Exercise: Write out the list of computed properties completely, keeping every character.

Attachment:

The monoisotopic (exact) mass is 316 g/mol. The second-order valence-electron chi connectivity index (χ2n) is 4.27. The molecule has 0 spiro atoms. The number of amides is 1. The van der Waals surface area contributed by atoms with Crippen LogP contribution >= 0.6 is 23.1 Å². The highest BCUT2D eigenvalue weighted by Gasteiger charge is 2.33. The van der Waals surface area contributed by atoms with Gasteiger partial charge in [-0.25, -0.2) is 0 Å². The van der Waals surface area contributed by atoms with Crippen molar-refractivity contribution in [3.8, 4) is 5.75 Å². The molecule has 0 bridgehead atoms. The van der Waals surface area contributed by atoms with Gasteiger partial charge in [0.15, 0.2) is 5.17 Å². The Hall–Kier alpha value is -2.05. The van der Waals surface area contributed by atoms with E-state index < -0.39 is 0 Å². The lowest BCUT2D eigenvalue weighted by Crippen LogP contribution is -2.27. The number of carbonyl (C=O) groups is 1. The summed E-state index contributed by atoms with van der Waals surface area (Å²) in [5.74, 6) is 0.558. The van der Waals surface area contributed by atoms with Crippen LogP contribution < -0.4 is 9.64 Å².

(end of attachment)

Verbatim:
The monoisotopic (exact) mass is 316 g/mol. The second-order valence-electron chi connectivity index (χ2n) is 4.27. The molecule has 0 spiro atoms. The number of amides is 1. The van der Waals surface area contributed by atoms with Crippen LogP contribution >= 0.6 is 23.1 Å². The highest BCUT2D eigenvalue weighted by Gasteiger charge is 2.33. The van der Waals surface area contributed by atoms with Gasteiger partial charge in [-0.25, -0.2) is 0 Å². The van der Waals surface area contributed by atoms with Crippen molar-refractivity contribution in [3.8, 4) is 5.75 Å². The molecule has 0 bridgehead atoms. The van der Waals surface area contributed by atoms with Gasteiger partial charge in [0.15, 0.2) is 5.17 Å². The Hall–Kier alpha value is -2.05. The van der Waals surface area contributed by atoms with E-state index < -0.39 is 0 Å². The lowest BCUT2D eigenvalue weighted by Crippen LogP contribution is -2.27. The number of carbonyl (C=O) groups is 1. The summed E-state index contributed by atoms with van der Waals surface area (Å²) in [5.74, 6) is 0.558. The van der Waals surface area contributed by atoms with Crippen LogP contribution < -0.4 is 9.64 Å².